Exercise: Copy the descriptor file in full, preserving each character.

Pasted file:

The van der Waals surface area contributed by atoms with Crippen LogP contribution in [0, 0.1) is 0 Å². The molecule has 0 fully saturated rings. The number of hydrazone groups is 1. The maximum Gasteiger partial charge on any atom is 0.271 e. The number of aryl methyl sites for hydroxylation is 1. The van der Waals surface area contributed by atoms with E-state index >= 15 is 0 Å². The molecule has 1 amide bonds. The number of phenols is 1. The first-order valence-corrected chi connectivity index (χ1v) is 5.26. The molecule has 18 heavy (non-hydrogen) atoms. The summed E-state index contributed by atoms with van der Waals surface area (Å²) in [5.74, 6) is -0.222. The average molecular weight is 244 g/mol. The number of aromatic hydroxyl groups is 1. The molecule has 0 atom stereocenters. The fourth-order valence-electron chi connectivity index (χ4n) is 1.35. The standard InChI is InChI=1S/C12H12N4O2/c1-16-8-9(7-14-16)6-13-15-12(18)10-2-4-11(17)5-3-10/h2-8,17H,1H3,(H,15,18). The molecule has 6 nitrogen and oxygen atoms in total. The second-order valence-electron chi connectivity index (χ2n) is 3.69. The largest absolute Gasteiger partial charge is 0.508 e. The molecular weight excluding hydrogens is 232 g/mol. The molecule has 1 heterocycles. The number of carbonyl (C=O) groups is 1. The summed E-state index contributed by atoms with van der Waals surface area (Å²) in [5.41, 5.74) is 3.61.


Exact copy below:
The van der Waals surface area contributed by atoms with Crippen LogP contribution in [0, 0.1) is 0 Å². The molecule has 0 fully saturated rings. The number of hydrazone groups is 1. The maximum Gasteiger partial charge on any atom is 0.271 e. The number of aryl methyl sites for hydroxylation is 1. The van der Waals surface area contributed by atoms with E-state index >= 15 is 0 Å². The molecule has 1 amide bonds. The number of phenols is 1. The first-order valence-corrected chi connectivity index (χ1v) is 5.26. The molecule has 18 heavy (non-hydrogen) atoms. The summed E-state index contributed by atoms with van der Waals surface area (Å²) in [5.74, 6) is -0.222. The average molecular weight is 244 g/mol. The number of aromatic hydroxyl groups is 1. The molecule has 0 atom stereocenters. The fourth-order valence-electron chi connectivity index (χ4n) is 1.35. The standard InChI is InChI=1S/C12H12N4O2/c1-16-8-9(7-14-16)6-13-15-12(18)10-2-4-11(17)5-3-10/h2-8,17H,1H3,(H,15,18). The molecule has 6 nitrogen and oxygen atoms in total. The second-order valence-electron chi connectivity index (χ2n) is 3.69. The largest absolute Gasteiger partial charge is 0.508 e. The molecular weight excluding hydrogens is 232 g/mol. The molecule has 1 heterocycles. The number of carbonyl (C=O) groups is 1. The summed E-state index contributed by atoms with van der Waals surface area (Å²) in [5.41, 5.74) is 3.61.